Wynton Marsalis

Wynton Marsalis (1996)
Duration: 00:27:47

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Themes: Musical Roots and Branches |

Guests: Wynton Marsalis
Host : Darryl Wood [bio]Darrell Wood hosted the show for ten years from 1988 to 1998 under the title American Black Journal. His shows sought to focus on the skills and talents of many of the nation's leading African-American business people to public television.

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Producer : Tony Mottley


Summary: This 1996 program consists of an interview by ABJ host Darryl Wood with renowned trumpeter and composer Wynton Marsalis, who was 34 at the time. The interview provides insight, not just into Marsalis, but also into the nature of jazz music, and more broadly, the role of the artist in society.

In a remarkably detailed conversation, Marsalis outlines his approach to music, and specifically to composition. He asserts, "The artist's job is to interpret the mythology of the people." Marsalis sketches how he goes about interpreting the mythology of the people in the context of jazz music.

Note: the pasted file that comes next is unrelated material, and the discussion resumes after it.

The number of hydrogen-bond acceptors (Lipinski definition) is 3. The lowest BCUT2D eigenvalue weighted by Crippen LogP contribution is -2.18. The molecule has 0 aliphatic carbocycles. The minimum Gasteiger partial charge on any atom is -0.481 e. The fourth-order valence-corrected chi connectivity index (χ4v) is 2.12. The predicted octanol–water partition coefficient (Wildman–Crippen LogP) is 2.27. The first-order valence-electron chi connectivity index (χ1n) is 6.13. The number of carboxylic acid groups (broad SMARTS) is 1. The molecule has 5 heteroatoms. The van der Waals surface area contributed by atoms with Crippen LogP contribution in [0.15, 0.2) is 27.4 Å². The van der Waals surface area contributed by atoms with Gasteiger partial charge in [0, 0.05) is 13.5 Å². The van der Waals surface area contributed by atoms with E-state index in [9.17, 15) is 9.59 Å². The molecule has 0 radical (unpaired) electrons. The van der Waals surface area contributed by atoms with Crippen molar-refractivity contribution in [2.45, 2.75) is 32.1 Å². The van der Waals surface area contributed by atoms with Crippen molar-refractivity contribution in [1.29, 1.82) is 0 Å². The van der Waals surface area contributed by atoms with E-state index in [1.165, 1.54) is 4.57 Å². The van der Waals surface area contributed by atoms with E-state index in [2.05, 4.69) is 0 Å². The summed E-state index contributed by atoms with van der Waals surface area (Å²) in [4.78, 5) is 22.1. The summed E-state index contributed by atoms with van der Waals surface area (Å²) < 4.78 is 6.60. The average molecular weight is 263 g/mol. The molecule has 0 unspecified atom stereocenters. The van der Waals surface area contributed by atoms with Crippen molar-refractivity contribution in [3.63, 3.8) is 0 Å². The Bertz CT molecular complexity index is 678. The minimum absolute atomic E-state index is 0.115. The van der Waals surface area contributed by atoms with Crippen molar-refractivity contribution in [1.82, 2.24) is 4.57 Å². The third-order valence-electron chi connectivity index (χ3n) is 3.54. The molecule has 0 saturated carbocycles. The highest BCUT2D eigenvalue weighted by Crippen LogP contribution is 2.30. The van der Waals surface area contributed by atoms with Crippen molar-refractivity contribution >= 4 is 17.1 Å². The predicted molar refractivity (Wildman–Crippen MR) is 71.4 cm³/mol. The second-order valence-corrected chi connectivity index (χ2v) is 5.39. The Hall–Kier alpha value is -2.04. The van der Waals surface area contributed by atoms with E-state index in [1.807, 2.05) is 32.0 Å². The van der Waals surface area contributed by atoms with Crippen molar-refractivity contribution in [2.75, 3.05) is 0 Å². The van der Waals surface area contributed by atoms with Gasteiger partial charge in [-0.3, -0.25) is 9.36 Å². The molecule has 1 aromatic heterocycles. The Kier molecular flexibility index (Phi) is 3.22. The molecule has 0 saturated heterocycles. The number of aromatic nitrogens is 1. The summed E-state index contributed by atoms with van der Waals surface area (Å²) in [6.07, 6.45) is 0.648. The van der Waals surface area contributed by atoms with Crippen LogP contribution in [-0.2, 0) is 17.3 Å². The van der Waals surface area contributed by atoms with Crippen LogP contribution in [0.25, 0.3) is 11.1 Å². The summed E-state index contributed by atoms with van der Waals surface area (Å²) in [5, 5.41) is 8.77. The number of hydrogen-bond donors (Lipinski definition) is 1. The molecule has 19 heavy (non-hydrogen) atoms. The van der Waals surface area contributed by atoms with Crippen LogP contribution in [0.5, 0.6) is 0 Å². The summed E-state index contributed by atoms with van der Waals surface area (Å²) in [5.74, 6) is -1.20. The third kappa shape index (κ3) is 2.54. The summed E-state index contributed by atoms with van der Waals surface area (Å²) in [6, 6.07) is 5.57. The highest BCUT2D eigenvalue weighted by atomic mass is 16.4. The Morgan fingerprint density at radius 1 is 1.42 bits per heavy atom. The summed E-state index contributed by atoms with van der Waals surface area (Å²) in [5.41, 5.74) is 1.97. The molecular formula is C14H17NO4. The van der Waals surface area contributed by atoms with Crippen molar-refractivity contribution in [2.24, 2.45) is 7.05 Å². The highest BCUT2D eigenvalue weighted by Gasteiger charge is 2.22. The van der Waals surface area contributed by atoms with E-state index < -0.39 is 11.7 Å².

Much of his effort is aimed at bringing together divergent styles of jazz. Marsalis compares his artistic approach to a Romare Bearden collage. "A personal statement can be made in any style of jazz music," he states. Marsalis adds that in his work he seeks to encompass the full range of life experience, "from the ecclesiastic to the tawdry, from the outhouse to the penthouse."

Marsalis compares the improvisational nature of jazz to the interaction seen in an interview, where each party is responding to what the other says and does. He discusses how he tailors his compositions whenever possible to the unique strengths of the musicians who will be performing, a practice associated with other jazz composers, such as Duke Ellington. Marsalis' explanation of that process offers an intriguing insight into the creative process.

On a more personal level, Marsalis also talks about the challenges of dealing with fame: the irrational attacks of critics, publicity that is not based on achievement, and the fact that "very little of what's written about you will be about your playing."

The heart - and the strength - of the interview is the focus on the creative process. Marsalis' emphasis on cultivating and preserving jazz is an expression of human experience that transcends issues of musical style or even race. "The fact that Beethoven was German was much less important than his humanity," Marsalis observes.